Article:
In 2017, The Los Angeles City Council established the Social Equity Program to address the disproportionate impact of the War of Drugs on communities of color.
“The City Council adopted a commercial cannabis regulatory program that established the Department of Cannabis Regulation to administer all cannabis licensing responsibilities in the City. One of DCR’s most important responsibilities has been to launch the largest cannabis social equity program in the country to ensure the City corrected the decades of injustices borne by communities of color during the War on Drugs.”
Four years later it has failed to meet its expectations and hundreds of social equity applicants are tied up in red tape and have not opened their cannabis businesses.
So let’s backtrack. What does Social Equity mean for the layperson who has heard the term but really does not know what it means like so many other terms circulating these days? When I began to look up definitions of social equity I was startled by how many interpretations there were. Perhaps that is the problem.
I did particularly like a blog from Australia on defining the inequalities of social equity. Equality or equity is not always fair and perhaps that is the problem. The very first sentence of said blog was like cold water in my face: “social equity sounds like an important and worthwhile concept, but it can mean very different things to different people ”.
Social equity certainly has a policy and financial aspect to it, but it goes further than that – there are calls for equity in education and health, for example. What about a definition of social equity as meaning treating people equally? The problem here is that there is a slight difference between “equity” and “equality”. As Mary Guy and Sean McCandless (2012: 5) explain: To be clear, “equity” and “equality” are terms that are often used interchangeably, and to a large extent, they have similar meanings. The difference is one of nuance: while equality can be converted into a mathematical measure in which equal parts are identical in size or number, equity is a more flexible measure allowing for equivalency while not demanding sameness. Treating people exactly the same can lead to unequal results. For example, in the oft quoted words of Anatole France from The Red Lily (1894), “the law, in its majestic equality, forbids the rich as well as the poor to sleep under bridges, to beg in the streets, and to steal bread”. Treating people in an equitable way requires taking into account their individual needs.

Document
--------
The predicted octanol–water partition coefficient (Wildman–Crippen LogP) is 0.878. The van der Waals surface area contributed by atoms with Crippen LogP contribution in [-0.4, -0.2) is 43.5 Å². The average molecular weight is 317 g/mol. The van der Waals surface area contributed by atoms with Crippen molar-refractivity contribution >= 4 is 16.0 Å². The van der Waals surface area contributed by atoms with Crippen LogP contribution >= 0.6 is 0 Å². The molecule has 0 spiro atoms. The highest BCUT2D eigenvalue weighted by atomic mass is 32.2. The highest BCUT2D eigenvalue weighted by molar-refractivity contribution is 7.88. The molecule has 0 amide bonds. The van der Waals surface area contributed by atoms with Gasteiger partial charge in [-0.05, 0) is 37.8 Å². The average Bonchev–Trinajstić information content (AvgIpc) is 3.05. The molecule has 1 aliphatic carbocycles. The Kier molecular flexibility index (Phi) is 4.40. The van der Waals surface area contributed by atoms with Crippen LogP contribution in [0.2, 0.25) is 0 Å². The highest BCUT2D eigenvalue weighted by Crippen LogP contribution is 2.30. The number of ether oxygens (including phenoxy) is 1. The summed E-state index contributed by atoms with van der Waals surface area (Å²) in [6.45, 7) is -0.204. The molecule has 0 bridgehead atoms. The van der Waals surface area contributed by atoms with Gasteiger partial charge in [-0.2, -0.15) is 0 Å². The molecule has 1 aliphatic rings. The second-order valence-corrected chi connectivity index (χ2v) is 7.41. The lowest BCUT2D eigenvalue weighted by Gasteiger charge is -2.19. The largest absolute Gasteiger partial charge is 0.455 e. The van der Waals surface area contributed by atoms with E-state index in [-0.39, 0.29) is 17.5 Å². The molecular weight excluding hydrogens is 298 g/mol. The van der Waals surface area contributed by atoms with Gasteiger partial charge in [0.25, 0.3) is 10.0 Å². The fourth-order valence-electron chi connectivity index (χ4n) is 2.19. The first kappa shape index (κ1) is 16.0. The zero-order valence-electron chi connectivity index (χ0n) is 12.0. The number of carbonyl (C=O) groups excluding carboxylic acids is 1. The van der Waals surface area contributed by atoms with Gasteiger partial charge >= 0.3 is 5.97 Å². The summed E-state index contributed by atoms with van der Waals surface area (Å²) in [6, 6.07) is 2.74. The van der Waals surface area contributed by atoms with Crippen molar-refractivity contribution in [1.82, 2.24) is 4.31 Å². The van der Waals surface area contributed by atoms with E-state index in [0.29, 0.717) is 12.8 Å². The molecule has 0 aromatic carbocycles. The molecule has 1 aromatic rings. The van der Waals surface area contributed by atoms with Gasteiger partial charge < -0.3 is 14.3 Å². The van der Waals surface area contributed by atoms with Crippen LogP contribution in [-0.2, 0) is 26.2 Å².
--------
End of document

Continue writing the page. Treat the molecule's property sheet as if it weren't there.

Part of the problem in trying to define the concept of social equity is that it reflects ideas of “fairness” and “justness” which have a normative component in that they are based on moral values or considerations. What one person thinks is fair may differ markedly from what another thinks is fair. Those working in different disciplines may also have different conceptions of the term. Philosophers such as John Rawls have explored how an equitable society may be brought about through notions of distributive justice and legal theorists have looked at equitable decision-making in terms of procedural fairness.
So before we go down the rabbit hole of definitions, let’s bring it back to this side of the pond. I will start with a brief overview of Los Angeles’ Cannabis Social Equity Program.
The Mission of the Social Equity Program is “to promote equitable ownership and employment opportunities in the cannabis industry in order to decrease disparities in life outcomes for marginalized communities, and to address the disproportionate impacts of the War on Drugs in those communities.”
That is from the L.A. city website. My layperson interpretation of that would be the city is helping people of color and or other marginalized folks with funding so that they can enter the cannabis industry. Why? Because it costs a bundle of money to enter that industry. More than most people have, those impacted by the War on Drugs and not, those who live in marginalized communities and not.